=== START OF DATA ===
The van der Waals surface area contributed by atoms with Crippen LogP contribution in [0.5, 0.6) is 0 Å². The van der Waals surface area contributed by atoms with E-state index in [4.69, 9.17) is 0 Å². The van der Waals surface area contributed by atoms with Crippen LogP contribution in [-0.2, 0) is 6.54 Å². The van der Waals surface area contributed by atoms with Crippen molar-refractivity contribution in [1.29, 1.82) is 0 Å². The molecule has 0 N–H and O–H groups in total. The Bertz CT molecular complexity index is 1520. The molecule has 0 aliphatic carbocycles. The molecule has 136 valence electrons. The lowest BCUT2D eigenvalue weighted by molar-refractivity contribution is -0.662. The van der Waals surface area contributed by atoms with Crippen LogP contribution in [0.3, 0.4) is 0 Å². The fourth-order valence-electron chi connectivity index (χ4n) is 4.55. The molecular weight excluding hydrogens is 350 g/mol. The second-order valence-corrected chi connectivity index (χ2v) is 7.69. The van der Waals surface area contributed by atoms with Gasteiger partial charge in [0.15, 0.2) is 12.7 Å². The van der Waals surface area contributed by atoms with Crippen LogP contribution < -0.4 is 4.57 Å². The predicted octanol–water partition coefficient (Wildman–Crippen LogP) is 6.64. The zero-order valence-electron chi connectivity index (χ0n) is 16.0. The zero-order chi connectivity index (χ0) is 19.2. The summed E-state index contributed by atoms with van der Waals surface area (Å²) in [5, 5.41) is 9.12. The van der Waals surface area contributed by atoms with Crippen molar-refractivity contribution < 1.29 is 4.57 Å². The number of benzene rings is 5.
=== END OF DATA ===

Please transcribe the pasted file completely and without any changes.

The van der Waals surface area contributed by atoms with Crippen LogP contribution in [0.5, 0.6) is 0 Å². The van der Waals surface area contributed by atoms with E-state index in [4.69, 9.17) is 0 Å². The van der Waals surface area contributed by atoms with Crippen LogP contribution in [-0.2, 0) is 6.54 Å². The van der Waals surface area contributed by atoms with Crippen molar-refractivity contribution in [1.29, 1.82) is 0 Å². The molecule has 0 N–H and O–H groups in total. The Bertz CT molecular complexity index is 1520. The molecule has 0 aliphatic carbocycles. The molecule has 136 valence electrons. The lowest BCUT2D eigenvalue weighted by molar-refractivity contribution is -0.662. The van der Waals surface area contributed by atoms with Crippen LogP contribution in [0.3, 0.4) is 0 Å². The fourth-order valence-electron chi connectivity index (χ4n) is 4.55. The molecular weight excluding hydrogens is 350 g/mol. The second-order valence-corrected chi connectivity index (χ2v) is 7.69. The van der Waals surface area contributed by atoms with Gasteiger partial charge in [0.15, 0.2) is 12.7 Å². The van der Waals surface area contributed by atoms with Crippen LogP contribution < -0.4 is 4.57 Å². The predicted octanol–water partition coefficient (Wildman–Crippen LogP) is 6.64. The zero-order valence-electron chi connectivity index (χ0n) is 16.0. The zero-order chi connectivity index (χ0) is 19.2. The summed E-state index contributed by atoms with van der Waals surface area (Å²) in [5, 5.41) is 9.12. The van der Waals surface area contributed by atoms with Crippen molar-refractivity contribution < 1.29 is 4.57 Å². The number of benzene rings is 5.